It's been one of those weeks. As we continue to grow, the list of non-fun things (fun things being reading science articles here) needing doing can be overwhelming but what really makes me crazy is when I miss unintentional humor and someone else catches it and then I wish I had thought of it. Such as ... - Skepchick
Stem cells in menstrual blood?- “While collecting menstrual blood stromal cells (MenSCs) directly from tissue would be invasive, retrieving them during the menstrual cycle would not be.” MenSCs?! You have got to be joking. (Thanks, Steve!)
That's gold and I can respond to any criticisms with, "Hey, blame science, not me."

Get that guy a column here

I don't know who writes Brain Stimulant, it just says "Mike", but he consistently does good blog-type stuff on neuroscience, like this on neurowarfare. We aren't big in the blogosphere, to be sure, and people come here to read feature articles like they do USA Today or Discover or anything else, but I like reading those commentary pieces of a shorter nature too, and I hope we do more of it. I think then it would get more popular here. Speaking of USA Today and Discover, they do have blogs, which probably have the same attention ratio as our articles-to-blogs ratio here, so we should show them the love, and I will: On Discover blogs, baby diet news was big this week. "Classical Baby" DVDs are out (and, really, only the laziest parent ever rationalized it was ever 'in' for any reason other than getting some peace for a few minutes, just like a 'Bugs Bunny' cartoon) and diet is in. Mom's diet and baby's early diet impact all kinds of things, latest studies show. Like most things, your suspension of disbelief is important in this regard. USA Today's Science Fair blog is written by a group - how many, who are they? - but they consistently scour the blogosphere for good stuff and turned me on to this Slate video of why those Russian Soyuz engineers can't do math:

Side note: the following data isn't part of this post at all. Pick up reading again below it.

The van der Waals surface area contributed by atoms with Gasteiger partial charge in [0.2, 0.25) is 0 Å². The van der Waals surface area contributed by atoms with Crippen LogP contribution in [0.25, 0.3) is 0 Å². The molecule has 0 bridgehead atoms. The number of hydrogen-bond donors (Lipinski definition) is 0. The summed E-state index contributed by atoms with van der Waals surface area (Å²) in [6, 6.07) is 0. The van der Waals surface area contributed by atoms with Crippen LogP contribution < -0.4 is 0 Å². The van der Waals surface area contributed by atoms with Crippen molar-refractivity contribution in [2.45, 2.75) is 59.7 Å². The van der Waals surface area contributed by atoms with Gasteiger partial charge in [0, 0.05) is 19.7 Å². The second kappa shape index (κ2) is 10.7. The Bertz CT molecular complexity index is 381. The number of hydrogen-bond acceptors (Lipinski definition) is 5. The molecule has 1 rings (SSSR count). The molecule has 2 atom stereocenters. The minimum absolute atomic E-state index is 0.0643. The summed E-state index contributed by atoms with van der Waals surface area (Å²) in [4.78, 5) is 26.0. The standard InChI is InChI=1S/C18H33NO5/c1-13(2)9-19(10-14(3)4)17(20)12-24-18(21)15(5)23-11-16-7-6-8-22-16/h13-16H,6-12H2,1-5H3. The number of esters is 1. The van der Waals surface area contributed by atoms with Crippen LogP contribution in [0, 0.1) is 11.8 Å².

I don't know how many there are writing that but I do know Angela "she's funnier when she uses pithy tag lines like this" Gunn needs to go back using pithy tag lines. They're as much fun as the blog. Ideonexus is written by a software developer but he is also an Amateur Science Ninja at night so he rates a mention. He searches for good stuff too, but unlike a lot of people (too many), his stuff is not overrun by press release aggregators who don't actually write anything but have good marketing (physorg,sciencedaily, 10 billion other sites) so you can always find something you didn't see on your own. Ideonexus replaced Ideonexus Beta, which is pretty funny too.

Get that guy a column part 2

Ole Nielsen, writing on Opera blogs (told you everyone has them - even web browsers ) did one of those terrific science writeups on the year 1600 Huaynaputina eruption in Peru that I feel better for having read, mostly because his overview of the event and the impact was better than ours. Look at that, we found 4 science blogs to write about and not a one of them was based on writing tirades about religion or George Bush. 2 years ago people said Science blogging was an intellectual abortion populated solely by fringe weirdos but we started writing real science a year ago (and we do pretty darn well traffic wise without the controversy) and now it's really taking off. 60 million non-political science readers can't be wrong and we get our share but it's nice to see other people chipping in. Taking science blogging back for science will pay dividends for all of us.

P.S. I am tickled about that Opera blogs thing. Opera has always been and remains the greatest browser in the world and they've consistently gone the extra mile doing good things for their users and just throwing in blog capability is an example of that value-added mentality.